In the early ‘80s, while Eddie Murphy and Joe Piscopo got most of the attention on Saturday Night Live, all of the cool, hipsters knew that the funniest show on television was SCTV. The talented cast and writers were creating brilliant satire and hysterical comedy. Beginning in 1976, SCTV originally aired as a half-hour in syndication but for some reason the knuckleheads at CBS and ABC were out of the loop and allowed NBC to pick up the show, illustrating once again that they were geniuses in late-night programming. It aired in 90-minute installments on Friday nights after The Tonight Show.
This 6-disc set covers Season 5 of the series, also known as cycles 4 and 5 of its NBC run. The airdates were from November 1982 to March 1983. The show should have stumbled because almost half of the cast left when this season started up. Upon their departure, Dave Thomas and Rick Moranis were the most well known cast members because of their Bob and Doug McKenzie characters. When Catherine O’Hara split, it left Andrea Martin as the only female, although O’Hara did return once for the “Christmas” episode. Yet the show went ahead just as funny as before because of the talents of its writing staff and the cast of Martin, John Candy, Joe Flaherty, Eugene Levy and Martin Short, who took on a bigger role after recently joining at the tail end of the cycle 3, first appearing in “Battle of the PBS Stars.” This season also includes guest stars SCTV alumnus Harold Ramis, Fred Willard, Betty Thomas and Robin Williams, who starred in a funny spoof called “The Bowery Boys in the Band” about Slip from The Bowery Boys being a homosexual and hosting a birthday party.
SCTV was a sketch comedy show that was anchored by the idea that there was a fictional channel that broadcast out of Melonville. The sketches were broken down into programming for the station, featuring parodies of film and television like Jerry Lewis in Ingmar Bergman’s Scenes From An Idiot’s Marriage, and “Night of the Prime Time Stars” as well as behind-the-scenes activities at the network that provided a story to drive the show and give it a cohesiveness. These stories, called “wraparounds,” were created to give episodes a loose story that usually ran through an episode like “Sweeps Week,” where a poltergeist vaporizes staff members, election night coverage entitled “Melonvote,” and “The Towering Inferno,” where the network facilities are placed in Melonville’s new skyscaper.
The show was filled with a number of reoccurring characters, such as station owner Guy Caballero, who rode around in a wheelchair for respect, station manager Edith Prickley, the polka-playing Shmenge Brothers, and albino performer Jackie Jones, Jr. There were also reoccurring sketches, programs that aired on the network like “Farm Film Celebrity Blow-up,” which blew up celebrities “real good,” the children’s show “Mrs. Falbo’s Tiny Town,” commercials for Edna Boyle’s Prairie Warehouse and Curio Emporium, and Count Floyd’s “Monster Chiller Horror Theatre,” which had one of the funniest bits in the entire set with the 3-D film Midnight Cowboy II, starring Dr. Tongue and Woody Tobias, Jr.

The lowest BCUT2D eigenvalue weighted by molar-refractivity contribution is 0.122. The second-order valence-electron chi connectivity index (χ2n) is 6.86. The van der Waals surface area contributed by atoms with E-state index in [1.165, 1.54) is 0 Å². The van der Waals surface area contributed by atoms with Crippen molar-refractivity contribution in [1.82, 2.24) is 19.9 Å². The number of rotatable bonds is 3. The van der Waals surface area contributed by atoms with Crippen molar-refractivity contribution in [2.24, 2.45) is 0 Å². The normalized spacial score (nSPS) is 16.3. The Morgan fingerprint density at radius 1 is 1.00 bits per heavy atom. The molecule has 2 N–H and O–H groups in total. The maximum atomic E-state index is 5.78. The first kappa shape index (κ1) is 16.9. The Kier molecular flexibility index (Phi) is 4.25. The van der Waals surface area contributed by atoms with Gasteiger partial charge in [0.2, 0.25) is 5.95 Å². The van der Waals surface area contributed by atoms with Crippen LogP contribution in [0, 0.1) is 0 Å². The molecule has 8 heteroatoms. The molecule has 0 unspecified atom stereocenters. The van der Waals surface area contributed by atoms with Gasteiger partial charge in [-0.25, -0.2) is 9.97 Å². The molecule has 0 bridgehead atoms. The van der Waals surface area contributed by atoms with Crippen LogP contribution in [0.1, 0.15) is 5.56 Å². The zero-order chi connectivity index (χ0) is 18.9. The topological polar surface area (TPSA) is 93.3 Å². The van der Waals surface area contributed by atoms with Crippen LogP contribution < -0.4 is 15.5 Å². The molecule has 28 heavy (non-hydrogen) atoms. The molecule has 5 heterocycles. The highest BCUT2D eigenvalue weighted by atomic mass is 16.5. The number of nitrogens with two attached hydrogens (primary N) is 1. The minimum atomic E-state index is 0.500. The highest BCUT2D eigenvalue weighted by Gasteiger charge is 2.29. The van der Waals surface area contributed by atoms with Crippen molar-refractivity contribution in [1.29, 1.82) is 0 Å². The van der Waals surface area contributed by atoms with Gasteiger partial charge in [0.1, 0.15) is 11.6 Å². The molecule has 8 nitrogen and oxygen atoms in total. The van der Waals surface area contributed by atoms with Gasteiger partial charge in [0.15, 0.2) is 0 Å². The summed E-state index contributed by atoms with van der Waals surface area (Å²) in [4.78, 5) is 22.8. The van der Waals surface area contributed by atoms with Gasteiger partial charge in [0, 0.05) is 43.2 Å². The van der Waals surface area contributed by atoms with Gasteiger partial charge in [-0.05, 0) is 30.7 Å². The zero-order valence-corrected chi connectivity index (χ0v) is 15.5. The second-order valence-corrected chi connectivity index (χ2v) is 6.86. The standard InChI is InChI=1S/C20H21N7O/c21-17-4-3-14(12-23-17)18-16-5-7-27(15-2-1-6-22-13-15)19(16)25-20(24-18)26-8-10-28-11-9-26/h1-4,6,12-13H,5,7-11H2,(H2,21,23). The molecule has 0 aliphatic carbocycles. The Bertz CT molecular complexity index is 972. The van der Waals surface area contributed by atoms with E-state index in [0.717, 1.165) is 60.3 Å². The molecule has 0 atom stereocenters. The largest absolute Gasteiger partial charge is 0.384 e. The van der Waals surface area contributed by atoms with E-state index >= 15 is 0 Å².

Some of the comedy is topical or obscure, limiting the humor’s potential. One wraparound had the janitors go on strike so the station broadcasts shows from the Canadian Broadcasting Channel in the same way that Canadian Football was aired during the NFL strike of 1982. During “Sweeps Week,” a poltergeist is vaporizing staff members and in the summer of ’82 Poltergeist had been a huge hit. While the viewer might not know anything about Canadian television or Poltergeist, the sketches, although they are funny, might not be as humorous without the complete context of the joke understood.
NBC requested that the show include performances by musicians. Unlike SNL, SCTV found ways to incorporate the acts into the show. John Cougar appeared in a parody of The Nutty Professor as the alter ego of Ed Grimley’s character. Ben Vereen took part in comedian Bobby Bittman’s Retirement show, and Joe Walsh and his band went on a snipe hunt with the Fishin’ Musician. Other artists who appear in this set are America, Andrae Crouch, Crystal Gayle and Linda Hopkins.
Each of the six discs has extra material. On Disc 1, Short and Flaherty provide commentary that is amusing and, at times, insightful about the group’s creative process. They laugh at things, and Flaherty, like the true artist and neurotic, is still annoyed by certain errors on screen and backstage affairs. Also, there is material from the Canadian programs they spoofed to provide a context to the viewer. Disc 2 features an amazing find: 8mm film of the cast and crew playing softball, including Thomas and Moranis. Disc 3 has another commentary track by Short and O’Hara during the “Christmas” episode. It is absolutely worthless as they get caught up watching the show and don’t talk. Short tries to coax O’Hara, but she seem completely obvious to the concept, as if they interrupting. There is also an informative 30-minute interview with Short as he talks about how he started in comedy, in Toronto’s Second City and his time on SCTV. Disc 4 has a feature on Flaherty recreating his Sammy Maudlin character at Toronto’s Second City in 2004. The sketch was all right, but the world of show business that Maudlin spoofs isn’t around any more, so the character is a bit of an anachronism. Disc 5 has a brief interview with show producer Len Stuart. Disc 6 contains a snippet of the program Outdoor Adventures with Red Fisher, which was the basis for the Fishin’ Musician sketch.
This was the last season SCTV appeared on NBC before moving to Cinemax for one last season. Its peers recognized it by awarding it all five Emmy nominations for Outstanding Writing in a Variety or Music Program. Everywhere you look, the cast still appears in movies and television, and while they have all had success, SCTV is the pinnacle of their comedic achievements. CORRECTION TO TITLE:LM